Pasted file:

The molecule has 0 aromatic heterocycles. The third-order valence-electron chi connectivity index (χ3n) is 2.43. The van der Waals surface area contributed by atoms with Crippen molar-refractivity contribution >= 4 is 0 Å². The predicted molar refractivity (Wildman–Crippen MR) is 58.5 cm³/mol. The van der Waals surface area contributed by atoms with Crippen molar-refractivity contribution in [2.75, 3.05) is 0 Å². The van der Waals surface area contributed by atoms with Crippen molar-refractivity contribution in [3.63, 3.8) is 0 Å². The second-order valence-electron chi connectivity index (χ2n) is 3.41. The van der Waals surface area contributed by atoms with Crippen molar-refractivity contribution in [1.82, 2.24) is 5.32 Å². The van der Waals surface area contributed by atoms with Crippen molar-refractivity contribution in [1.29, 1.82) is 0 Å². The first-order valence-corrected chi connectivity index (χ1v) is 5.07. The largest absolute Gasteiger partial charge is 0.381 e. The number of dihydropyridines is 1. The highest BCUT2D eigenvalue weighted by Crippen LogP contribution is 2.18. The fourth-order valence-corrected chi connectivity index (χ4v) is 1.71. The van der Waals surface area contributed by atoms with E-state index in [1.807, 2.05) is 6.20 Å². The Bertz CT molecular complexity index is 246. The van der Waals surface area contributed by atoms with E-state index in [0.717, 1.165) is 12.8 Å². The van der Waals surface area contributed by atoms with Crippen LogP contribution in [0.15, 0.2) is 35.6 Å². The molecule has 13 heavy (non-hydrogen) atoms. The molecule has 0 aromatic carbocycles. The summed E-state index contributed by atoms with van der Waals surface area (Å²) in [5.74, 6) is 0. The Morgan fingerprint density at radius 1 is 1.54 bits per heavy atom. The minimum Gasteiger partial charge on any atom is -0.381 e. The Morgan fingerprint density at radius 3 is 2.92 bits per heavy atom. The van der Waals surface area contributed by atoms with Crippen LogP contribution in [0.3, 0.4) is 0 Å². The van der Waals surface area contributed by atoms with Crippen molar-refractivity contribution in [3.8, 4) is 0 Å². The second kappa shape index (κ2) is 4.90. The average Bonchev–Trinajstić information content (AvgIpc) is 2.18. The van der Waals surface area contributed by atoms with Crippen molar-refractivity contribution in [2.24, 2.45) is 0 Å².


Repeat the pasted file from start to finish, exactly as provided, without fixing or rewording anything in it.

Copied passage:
The molecule has 0 aromatic heterocycles. The third-order valence-electron chi connectivity index (χ3n) is 2.43. The van der Waals surface area contributed by atoms with Crippen molar-refractivity contribution >= 4 is 0 Å². The predicted molar refractivity (Wildman–Crippen MR) is 58.5 cm³/mol. The van der Waals surface area contributed by atoms with Crippen molar-refractivity contribution in [2.75, 3.05) is 0 Å². The van der Waals surface area contributed by atoms with Crippen molar-refractivity contribution in [3.63, 3.8) is 0 Å². The second-order valence-electron chi connectivity index (χ2n) is 3.41. The van der Waals surface area contributed by atoms with Crippen molar-refractivity contribution in [1.82, 2.24) is 5.32 Å². The van der Waals surface area contributed by atoms with Crippen molar-refractivity contribution in [1.29, 1.82) is 0 Å². The first-order valence-corrected chi connectivity index (χ1v) is 5.07. The largest absolute Gasteiger partial charge is 0.381 e. The number of dihydropyridines is 1. The highest BCUT2D eigenvalue weighted by Crippen LogP contribution is 2.18. The fourth-order valence-corrected chi connectivity index (χ4v) is 1.71. The van der Waals surface area contributed by atoms with E-state index in [1.807, 2.05) is 6.20 Å². The Bertz CT molecular complexity index is 246. The van der Waals surface area contributed by atoms with E-state index in [0.717, 1.165) is 12.8 Å². The van der Waals surface area contributed by atoms with Crippen LogP contribution in [0.15, 0.2) is 35.6 Å². The molecule has 13 heavy (non-hydrogen) atoms. The molecule has 0 aromatic carbocycles. The summed E-state index contributed by atoms with van der Waals surface area (Å²) in [5.74, 6) is 0. The Morgan fingerprint density at radius 1 is 1.54 bits per heavy atom. The minimum Gasteiger partial charge on any atom is -0.381 e. The Morgan fingerprint density at radius 3 is 2.92 bits per heavy atom. The van der Waals surface area contributed by atoms with Crippen LogP contribution in [0.3, 0.4) is 0 Å². The van der Waals surface area contributed by atoms with Crippen molar-refractivity contribution in [3.8, 4) is 0 Å². The second kappa shape index (κ2) is 4.90. The average Bonchev–Trinajstić information content (AvgIpc) is 2.18. The van der Waals surface area contributed by atoms with Crippen molar-refractivity contribution in [2.24, 2.45) is 0 Å².